Saturday, Nov. 13, 2021
The news that Jessica Aldama, 33, was found dead along with her baby in early October drew community concern in a way that few deaths of unhoused persons — of which there are dozens each year — rarely do. But annual reports from Boulder County’s coroner shows that Aldama’s baby was not the first among the unhoused to die.
Two other fetal deaths have occurred in Boulder County, according to coroner reports: One in 2014 and one just last year.
The cause of death was not recorded in either case. Boulder Beat has requested additional information and is awaiting autopsy reports for the 2020 incident.
Fetal deaths are defined in Colorado statute as a death prior to the complete birth or removal of a fetus from its mother, “irrespective of the duration of the pregnancy.” A stillbirth or stillborn death is defined separately as a death after the twentieth week of pregnancy.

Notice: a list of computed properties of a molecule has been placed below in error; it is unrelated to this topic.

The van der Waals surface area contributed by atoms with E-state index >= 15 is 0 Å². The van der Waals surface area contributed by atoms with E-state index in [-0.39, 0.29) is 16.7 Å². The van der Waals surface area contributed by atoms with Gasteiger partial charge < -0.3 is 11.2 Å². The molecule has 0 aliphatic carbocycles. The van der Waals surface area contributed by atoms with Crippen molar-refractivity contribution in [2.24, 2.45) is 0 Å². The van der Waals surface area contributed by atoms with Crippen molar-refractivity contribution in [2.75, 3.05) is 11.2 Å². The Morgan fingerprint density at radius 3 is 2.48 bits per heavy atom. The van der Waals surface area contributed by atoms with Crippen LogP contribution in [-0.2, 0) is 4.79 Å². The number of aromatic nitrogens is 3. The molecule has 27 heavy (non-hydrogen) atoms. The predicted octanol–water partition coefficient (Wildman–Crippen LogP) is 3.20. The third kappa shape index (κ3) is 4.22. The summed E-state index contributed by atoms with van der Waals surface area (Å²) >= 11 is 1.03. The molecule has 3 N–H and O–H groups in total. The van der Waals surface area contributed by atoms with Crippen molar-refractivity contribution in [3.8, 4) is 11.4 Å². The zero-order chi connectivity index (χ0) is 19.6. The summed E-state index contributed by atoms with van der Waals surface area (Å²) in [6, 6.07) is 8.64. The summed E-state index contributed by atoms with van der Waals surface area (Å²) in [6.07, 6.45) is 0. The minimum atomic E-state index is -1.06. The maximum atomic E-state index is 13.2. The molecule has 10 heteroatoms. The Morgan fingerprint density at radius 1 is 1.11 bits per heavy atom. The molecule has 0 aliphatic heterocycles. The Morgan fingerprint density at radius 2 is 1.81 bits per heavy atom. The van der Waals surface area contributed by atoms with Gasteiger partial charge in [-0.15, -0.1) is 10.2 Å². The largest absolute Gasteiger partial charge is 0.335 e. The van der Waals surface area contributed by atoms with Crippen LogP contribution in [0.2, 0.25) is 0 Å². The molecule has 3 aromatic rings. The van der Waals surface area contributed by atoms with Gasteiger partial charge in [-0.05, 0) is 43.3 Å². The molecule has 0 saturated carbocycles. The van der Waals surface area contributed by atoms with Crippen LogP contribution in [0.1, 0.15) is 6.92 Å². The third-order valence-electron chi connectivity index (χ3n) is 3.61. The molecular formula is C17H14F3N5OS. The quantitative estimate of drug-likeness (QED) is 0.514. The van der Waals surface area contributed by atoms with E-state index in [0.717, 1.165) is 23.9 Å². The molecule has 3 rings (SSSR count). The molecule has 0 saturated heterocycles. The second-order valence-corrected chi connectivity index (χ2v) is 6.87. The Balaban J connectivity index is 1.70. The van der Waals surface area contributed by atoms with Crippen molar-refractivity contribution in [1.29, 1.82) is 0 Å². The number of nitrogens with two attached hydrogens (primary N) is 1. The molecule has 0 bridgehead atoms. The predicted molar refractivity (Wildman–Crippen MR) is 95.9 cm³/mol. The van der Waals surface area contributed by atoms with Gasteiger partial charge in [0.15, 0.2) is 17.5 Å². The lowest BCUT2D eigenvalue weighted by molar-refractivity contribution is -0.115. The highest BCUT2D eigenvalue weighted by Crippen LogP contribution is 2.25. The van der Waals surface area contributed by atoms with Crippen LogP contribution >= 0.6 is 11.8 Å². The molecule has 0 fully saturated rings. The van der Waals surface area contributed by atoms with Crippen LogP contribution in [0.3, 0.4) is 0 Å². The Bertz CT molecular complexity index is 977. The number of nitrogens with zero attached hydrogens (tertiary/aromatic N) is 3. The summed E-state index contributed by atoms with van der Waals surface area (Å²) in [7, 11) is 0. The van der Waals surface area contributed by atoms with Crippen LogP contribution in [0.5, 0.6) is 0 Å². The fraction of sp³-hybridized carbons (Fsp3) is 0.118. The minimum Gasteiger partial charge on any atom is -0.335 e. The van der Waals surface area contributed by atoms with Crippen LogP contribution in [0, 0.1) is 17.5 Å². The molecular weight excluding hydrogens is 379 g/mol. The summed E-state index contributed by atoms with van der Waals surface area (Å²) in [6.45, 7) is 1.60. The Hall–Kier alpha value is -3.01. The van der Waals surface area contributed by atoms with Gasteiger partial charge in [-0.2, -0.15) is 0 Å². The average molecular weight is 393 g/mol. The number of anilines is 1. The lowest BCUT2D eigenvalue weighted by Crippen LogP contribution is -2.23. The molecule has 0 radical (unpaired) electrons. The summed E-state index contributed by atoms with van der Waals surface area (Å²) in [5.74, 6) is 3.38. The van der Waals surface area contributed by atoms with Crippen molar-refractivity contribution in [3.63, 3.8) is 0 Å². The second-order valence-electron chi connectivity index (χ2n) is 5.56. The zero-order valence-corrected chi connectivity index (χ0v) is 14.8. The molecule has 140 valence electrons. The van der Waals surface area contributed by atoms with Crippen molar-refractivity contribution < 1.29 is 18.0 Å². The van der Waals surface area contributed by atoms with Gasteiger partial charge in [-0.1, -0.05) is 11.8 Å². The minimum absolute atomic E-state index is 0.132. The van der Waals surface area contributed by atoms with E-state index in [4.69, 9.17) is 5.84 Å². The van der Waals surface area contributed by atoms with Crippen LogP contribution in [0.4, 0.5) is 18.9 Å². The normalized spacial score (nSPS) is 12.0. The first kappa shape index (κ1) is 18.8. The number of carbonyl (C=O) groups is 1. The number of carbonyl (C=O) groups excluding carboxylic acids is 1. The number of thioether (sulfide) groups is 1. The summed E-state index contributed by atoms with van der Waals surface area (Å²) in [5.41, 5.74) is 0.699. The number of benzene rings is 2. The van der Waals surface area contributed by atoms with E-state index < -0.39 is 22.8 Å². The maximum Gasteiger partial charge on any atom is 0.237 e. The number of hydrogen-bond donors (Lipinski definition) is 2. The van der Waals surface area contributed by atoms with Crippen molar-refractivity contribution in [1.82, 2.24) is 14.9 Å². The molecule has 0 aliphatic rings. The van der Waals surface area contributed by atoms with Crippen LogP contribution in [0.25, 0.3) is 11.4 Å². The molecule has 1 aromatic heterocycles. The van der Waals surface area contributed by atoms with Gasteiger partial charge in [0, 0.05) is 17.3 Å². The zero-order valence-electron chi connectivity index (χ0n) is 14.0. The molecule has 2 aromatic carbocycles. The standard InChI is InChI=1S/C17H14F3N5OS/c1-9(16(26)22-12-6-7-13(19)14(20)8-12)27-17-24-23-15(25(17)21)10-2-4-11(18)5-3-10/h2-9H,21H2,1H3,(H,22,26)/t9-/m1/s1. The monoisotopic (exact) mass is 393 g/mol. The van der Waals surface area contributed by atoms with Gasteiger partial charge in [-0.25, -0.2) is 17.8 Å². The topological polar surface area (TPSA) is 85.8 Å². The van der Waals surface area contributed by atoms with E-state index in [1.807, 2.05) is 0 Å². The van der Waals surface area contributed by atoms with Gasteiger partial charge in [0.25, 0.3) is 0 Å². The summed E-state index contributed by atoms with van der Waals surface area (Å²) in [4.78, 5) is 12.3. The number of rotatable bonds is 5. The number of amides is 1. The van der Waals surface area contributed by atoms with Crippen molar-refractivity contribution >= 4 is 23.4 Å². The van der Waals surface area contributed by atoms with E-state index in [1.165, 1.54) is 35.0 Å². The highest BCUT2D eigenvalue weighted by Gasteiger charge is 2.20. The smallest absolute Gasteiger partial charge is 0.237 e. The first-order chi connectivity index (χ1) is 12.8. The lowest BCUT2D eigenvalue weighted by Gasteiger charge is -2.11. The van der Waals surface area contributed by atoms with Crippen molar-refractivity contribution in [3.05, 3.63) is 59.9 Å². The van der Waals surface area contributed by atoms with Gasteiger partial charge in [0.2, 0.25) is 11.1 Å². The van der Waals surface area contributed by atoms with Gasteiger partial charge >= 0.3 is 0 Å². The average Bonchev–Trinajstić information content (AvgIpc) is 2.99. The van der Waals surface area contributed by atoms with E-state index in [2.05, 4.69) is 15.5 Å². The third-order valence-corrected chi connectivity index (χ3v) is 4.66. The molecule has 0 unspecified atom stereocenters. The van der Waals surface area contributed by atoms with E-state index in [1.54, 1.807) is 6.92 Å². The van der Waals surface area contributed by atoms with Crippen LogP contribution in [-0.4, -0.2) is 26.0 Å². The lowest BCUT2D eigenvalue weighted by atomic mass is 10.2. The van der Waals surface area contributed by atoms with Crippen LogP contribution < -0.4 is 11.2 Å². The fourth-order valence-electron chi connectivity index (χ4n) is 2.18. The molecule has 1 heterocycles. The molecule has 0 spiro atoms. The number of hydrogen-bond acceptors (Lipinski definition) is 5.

It’s unclear if the two past fetals deaths fall under those definitions. The coroner’s report used the language “fetal demise,” and police and news reports used the term newborn to describe Aldama’s baby, who friends and family say she planned to also name Jessica.
The cause of death for Aldama and her baby are still unknown. A coroner’s report is expected to take several weeks.
Few details are known about Aldama’s last days. Initial reports said police officers from the Homeless Outreach Team took her to the People’s Clinic for treatment and that she was referred to Boulder Community Hospital. It’s unclear if Aldama ever went to the hospital; BCH declined comment, citing the Health Insurance Portability and Accountability Act (HIPAA), which bars release of patient information for 50 years after their death.